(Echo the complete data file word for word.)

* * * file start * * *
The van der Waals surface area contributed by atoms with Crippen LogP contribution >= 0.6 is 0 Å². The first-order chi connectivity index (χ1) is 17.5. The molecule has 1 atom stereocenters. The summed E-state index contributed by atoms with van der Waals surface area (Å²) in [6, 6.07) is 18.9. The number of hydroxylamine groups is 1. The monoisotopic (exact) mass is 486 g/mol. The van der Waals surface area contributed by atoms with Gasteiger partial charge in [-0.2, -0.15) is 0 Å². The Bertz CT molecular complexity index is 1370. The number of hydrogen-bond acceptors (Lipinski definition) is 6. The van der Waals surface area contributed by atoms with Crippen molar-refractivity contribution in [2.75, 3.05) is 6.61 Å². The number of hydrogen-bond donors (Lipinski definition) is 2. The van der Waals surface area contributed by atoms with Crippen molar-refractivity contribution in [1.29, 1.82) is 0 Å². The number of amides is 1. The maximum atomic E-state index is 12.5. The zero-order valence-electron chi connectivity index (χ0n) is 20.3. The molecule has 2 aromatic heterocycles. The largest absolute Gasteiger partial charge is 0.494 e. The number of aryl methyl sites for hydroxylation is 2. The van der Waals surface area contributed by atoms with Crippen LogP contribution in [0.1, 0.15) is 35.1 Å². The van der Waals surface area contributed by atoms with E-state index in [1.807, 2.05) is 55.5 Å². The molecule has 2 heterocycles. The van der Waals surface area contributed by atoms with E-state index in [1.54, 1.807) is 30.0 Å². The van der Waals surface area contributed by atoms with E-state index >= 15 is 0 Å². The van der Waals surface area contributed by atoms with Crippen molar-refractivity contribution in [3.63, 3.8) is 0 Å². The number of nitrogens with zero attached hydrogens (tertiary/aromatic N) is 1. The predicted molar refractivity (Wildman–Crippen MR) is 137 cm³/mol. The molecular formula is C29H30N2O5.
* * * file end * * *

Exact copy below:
The van der Waals surface area contributed by atoms with Crippen LogP contribution >= 0.6 is 0 Å². The first-order chi connectivity index (χ1) is 17.5. The molecule has 1 atom stereocenters. The summed E-state index contributed by atoms with van der Waals surface area (Å²) in [6, 6.07) is 18.9. The number of hydroxylamine groups is 1. The monoisotopic (exact) mass is 486 g/mol. The van der Waals surface area contributed by atoms with Gasteiger partial charge in [-0.2, -0.15) is 0 Å². The Bertz CT molecular complexity index is 1370. The number of hydrogen-bond acceptors (Lipinski definition) is 6. The van der Waals surface area contributed by atoms with Crippen molar-refractivity contribution in [2.75, 3.05) is 6.61 Å². The number of hydrogen-bond donors (Lipinski definition) is 2. The van der Waals surface area contributed by atoms with Crippen molar-refractivity contribution in [1.29, 1.82) is 0 Å². The number of amides is 1. The maximum atomic E-state index is 12.5. The zero-order valence-electron chi connectivity index (χ0n) is 20.3. The molecule has 2 aromatic heterocycles. The largest absolute Gasteiger partial charge is 0.494 e. The number of aryl methyl sites for hydroxylation is 2. The van der Waals surface area contributed by atoms with Crippen LogP contribution in [0.1, 0.15) is 35.1 Å². The van der Waals surface area contributed by atoms with E-state index in [1.807, 2.05) is 55.5 Å². The molecule has 2 heterocycles. The van der Waals surface area contributed by atoms with E-state index in [1.54, 1.807) is 30.0 Å². The van der Waals surface area contributed by atoms with E-state index >= 15 is 0 Å². The van der Waals surface area contributed by atoms with Crippen molar-refractivity contribution in [3.63, 3.8) is 0 Å². The number of nitrogens with zero attached hydrogens (tertiary/aromatic N) is 1. The predicted molar refractivity (Wildman–Crippen MR) is 137 cm³/mol. The molecular formula is C29H30N2O5.